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HOF Broadcasters, Scribes Getting Fair Share of Autograph Requests

A challenge for Baseball Hall of Fame autograph collectors is nabbing signatures of the Spink and Frick Award winners. Here are some of the tough ones to get and which baseball card set features some of the signatures.
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By Kevin Glew

Bob Elliott couldn’t believe what happened to him after he was named the National Baseball Hall of Fame’s J.G. Taylor Spink Award winner in 2012 for his contributions to baseball writing.

On top of receiving dozens of congratulatory messages and being invited to speak at an increasing number of banquets, he started getting asked for his autograph.

“Why on earth would anyone want my autograph?” Elliott thought at the time.

Sports announcers tend to be more favored by collectors than sportswriters. Among the favorites is Harry Caray, who won the Ford C. Frick Award in 1989.

Sports announcers tend to be more favored by collectors than sportswriters. Among the favorites is Harry Caray, who won the Ford C. Frick Award in 1989.

There’s a two-part answer to that question. Over the past four decades, Elliott’s reporting skills have made him Canada’s top baseball writer, and he has developed a devoted readership at the Toronto Sun. Secondly, there’s a growing group of hobbyists who are now complementing their Hall of Fame collections by pursuing autographs of the Hall’s J.G. Taylor Spink and Ford C. Frick Award winners. These honors are allocated annually for excellence in baseball writing and broadcasting, respectively.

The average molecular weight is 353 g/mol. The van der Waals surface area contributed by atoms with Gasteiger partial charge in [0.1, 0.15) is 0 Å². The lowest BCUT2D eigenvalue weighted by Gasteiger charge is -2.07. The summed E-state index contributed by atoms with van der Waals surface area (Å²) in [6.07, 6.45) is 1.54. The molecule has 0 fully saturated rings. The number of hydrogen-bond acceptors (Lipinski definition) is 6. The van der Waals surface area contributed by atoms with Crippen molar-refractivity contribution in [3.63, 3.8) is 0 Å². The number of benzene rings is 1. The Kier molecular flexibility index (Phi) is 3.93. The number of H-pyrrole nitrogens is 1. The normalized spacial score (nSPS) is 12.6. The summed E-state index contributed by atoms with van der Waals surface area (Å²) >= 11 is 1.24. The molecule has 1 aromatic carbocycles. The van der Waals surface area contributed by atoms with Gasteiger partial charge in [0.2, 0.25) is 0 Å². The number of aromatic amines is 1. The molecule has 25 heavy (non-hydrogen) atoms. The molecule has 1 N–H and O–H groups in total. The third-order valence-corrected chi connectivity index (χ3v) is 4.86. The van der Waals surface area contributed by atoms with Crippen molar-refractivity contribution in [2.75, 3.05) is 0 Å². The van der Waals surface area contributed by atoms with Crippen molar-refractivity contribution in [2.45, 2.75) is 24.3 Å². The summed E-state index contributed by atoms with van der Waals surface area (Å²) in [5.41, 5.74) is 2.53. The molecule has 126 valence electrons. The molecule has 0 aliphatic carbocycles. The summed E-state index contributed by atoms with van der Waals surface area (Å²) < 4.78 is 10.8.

“I think it (collecting autographs of Spink and Frick winners) has grown in popularity,” said Kevin Keating, owner of Quality Autographs, which specializes in rare sports signatures. “My experience is that there seems to be more people trying to collect the announcers than the sportswriters.”

Established in 1978, the Ford C. Frick Award has been handed out to 36 broadcasters since its inception, including Tom Cheek in 2013.

Collectors pursue autographs of these broadcasters not only to add to their Hall of Fame collections, but because they appreciate the skills of these iconic micmen.


“Baseball broadcasters are crucial to the fan experience, especially if you have a longtime guy with a specific team. You develop a relationship with these guys when you listen to their broadcasts,” explained Trey Wilson, who when he’s not collecting autographs ( is the voice of the Short-Season Rookie Ball Bluefield Blue Jays.

Mark McKinley, webmaster of Mark’s Signing Bonus ( has autographs of 12 Frick winners.

“The award winners are people that have committed a great deal of their lives to the game and through their experiences and knowledge; they heighten the baseball experience for fans like myself,” McKinley said.

Josh Ferguson, who initiated the single-signed ball set for Ford C. Frick Award winners on the PSA Set Registry, collects for similar reasons.

“I’m a fan of broadcasters,” he said. “I grew up watching and listening to Jerry Coleman of the Padres.”

Unfortunately, while there’s a growing number of hobbyists like Ferguson who covet signatures of Frick winners, many of the honored broadcasters are now deceased, and they were rarely asked for their autographs when they were alive.